Sunday, December 12, 2021

Learning to listen as vigorously as we speak

In 1990, an attorney named Mike Godwin came up with a premise that the longer Internet discussion threads progressed it was inevitable that someone would make a comparison to Hitler or Nazis. The premise became what is now referred to as Godwin’s Law. Some online forums went further than Godwin himself did and established the rule that whenever Hitler or Nazis were invoked in a discussion the discussion was over and who did the invoking officially was deemed the loser. But Godwin has since made clear that he believed that comparing someone to Hitler shouldn’t automatically end a discussion as long as the person making the comparison showed some knowledge of history and was thoughtful.

I bring up Godwin’s Law now since we seem immersed in a moment when many online or in-person discussions lead to an invocation of the former or current or 44td or 43nd president of the United States not as it relates to a particular policy issue but more as a way of shutting down the possibility of any reasonable discussion. The name is hurled more as a pronouncement than that the person it’s being hurled at is irrational, unreasonable, or untethered. The results make it near impossible to have a reasonable discussion on everything from healthcare and taxes to education and poverty, as well as most things in between including which professional athletes are acceptable to root for.

When we can’t talk about pressing social issues with those who have differing views, the likelihood that we can address these pressing social issues becomes diminished. If invoking a politician’s name as an epithet shuts down the conversation, it’s reasonable to argue that perhaps it’s time for each of us to focus more on the issues about which we are passionate.

My best friend and I met in the fifth grade. We were each the best man at the other’s wedding. We live on opposite coasts but we still talk every week. Politically, we are about as far apart from one another on issues as you could imagine. Yet we still talk about social issues, politics, and policy. So far, in more than 50 years of friendship neither of us has judged the other to be evil or corrupt or an idiot because we think differently from one another. We just disagree strongly about some stuff and we each do what we can to support the issues we care about. Each of us might hope that some day we might be able to convince one another to come around to thinking differently on some things, but we don’t invoke past politicians’ names as a bludgeon to shut talk down.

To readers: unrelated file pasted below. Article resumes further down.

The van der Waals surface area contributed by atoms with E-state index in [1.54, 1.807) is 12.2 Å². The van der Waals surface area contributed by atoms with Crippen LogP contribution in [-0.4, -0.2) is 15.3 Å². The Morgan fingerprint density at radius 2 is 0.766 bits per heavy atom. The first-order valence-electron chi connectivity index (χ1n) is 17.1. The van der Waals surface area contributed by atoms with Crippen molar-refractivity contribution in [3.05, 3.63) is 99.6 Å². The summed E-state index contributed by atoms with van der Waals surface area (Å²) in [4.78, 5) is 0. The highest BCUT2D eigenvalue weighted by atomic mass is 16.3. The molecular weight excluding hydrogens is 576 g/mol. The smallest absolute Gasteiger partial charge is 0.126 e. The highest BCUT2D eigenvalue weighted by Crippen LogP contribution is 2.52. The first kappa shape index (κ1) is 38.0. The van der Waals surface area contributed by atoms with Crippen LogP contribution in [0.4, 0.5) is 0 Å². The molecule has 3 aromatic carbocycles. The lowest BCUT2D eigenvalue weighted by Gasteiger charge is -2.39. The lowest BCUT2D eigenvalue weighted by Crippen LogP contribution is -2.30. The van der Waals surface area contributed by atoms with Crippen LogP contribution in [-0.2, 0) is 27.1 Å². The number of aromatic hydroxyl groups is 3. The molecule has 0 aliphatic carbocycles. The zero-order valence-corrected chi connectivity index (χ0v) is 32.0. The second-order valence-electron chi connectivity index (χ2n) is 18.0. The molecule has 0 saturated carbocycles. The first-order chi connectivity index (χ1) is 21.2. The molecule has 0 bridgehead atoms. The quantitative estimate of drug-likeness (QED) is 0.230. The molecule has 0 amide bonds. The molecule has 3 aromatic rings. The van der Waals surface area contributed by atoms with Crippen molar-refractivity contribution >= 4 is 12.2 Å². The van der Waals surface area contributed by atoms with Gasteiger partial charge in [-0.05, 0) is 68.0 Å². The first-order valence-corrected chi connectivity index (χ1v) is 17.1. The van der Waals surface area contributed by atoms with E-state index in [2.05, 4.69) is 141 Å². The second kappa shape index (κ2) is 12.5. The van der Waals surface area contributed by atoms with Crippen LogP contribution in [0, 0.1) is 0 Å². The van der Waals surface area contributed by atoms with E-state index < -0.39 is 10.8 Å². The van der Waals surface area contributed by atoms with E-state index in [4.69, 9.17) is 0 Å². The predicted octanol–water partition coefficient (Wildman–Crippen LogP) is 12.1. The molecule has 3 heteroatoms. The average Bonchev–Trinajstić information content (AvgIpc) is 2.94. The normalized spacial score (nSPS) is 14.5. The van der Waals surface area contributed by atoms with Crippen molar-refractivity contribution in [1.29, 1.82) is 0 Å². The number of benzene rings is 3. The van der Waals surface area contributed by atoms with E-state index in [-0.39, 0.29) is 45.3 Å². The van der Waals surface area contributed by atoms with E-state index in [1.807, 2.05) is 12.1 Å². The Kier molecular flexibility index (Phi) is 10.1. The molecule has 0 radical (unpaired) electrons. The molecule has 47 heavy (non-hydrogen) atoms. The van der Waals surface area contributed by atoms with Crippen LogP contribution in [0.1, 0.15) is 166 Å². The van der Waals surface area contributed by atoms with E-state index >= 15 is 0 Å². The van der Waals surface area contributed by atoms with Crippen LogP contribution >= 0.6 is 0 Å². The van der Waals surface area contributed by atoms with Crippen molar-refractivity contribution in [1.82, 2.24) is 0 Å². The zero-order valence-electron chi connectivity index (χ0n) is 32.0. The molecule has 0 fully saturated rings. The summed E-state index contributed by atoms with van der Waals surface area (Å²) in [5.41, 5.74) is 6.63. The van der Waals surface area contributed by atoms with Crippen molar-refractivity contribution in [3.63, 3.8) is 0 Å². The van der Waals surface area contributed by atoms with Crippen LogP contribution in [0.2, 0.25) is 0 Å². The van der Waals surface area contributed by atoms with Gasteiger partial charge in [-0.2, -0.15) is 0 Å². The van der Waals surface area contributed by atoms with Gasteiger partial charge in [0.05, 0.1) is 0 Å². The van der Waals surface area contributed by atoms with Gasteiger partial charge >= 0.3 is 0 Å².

It seems important to call for more focus in the way we talk to one another, even or most especially with those with whom we disagrees. Focus on the issues, not the person. Focus on the desired outcomes, not the political affiliations. Focus on being as informed as we can become on an issue rather than mouth off something we read posted on a social media site by someone we have never heard of and for which we have no context or support.

With so much noise coming from all directions, the right thing seems to be to become as informed as possible and to learn to listen as vigorously as we speak.

Jeffrey L. Seglin, author of The Simple Art of Business Etiquette: How to Rise to the Top by Playing Nice, is a senior lecturer in public policy and director of the communications program at Harvard's Kennedy School. He is also the administrator of, a blog focused on ethical issues.

Do you have ethical questions that you need to have answered? Send them to

Follow him on Twitter @jseglin.


1 comment:

Phil Clutts said...

Maybe you and your friend should co-author a piece that offers do’s and don’t’s in the arena of political discussion, the art of compromise and finding common ground, and some significant examples of negotiated successes and failures in our country’s history (or world history).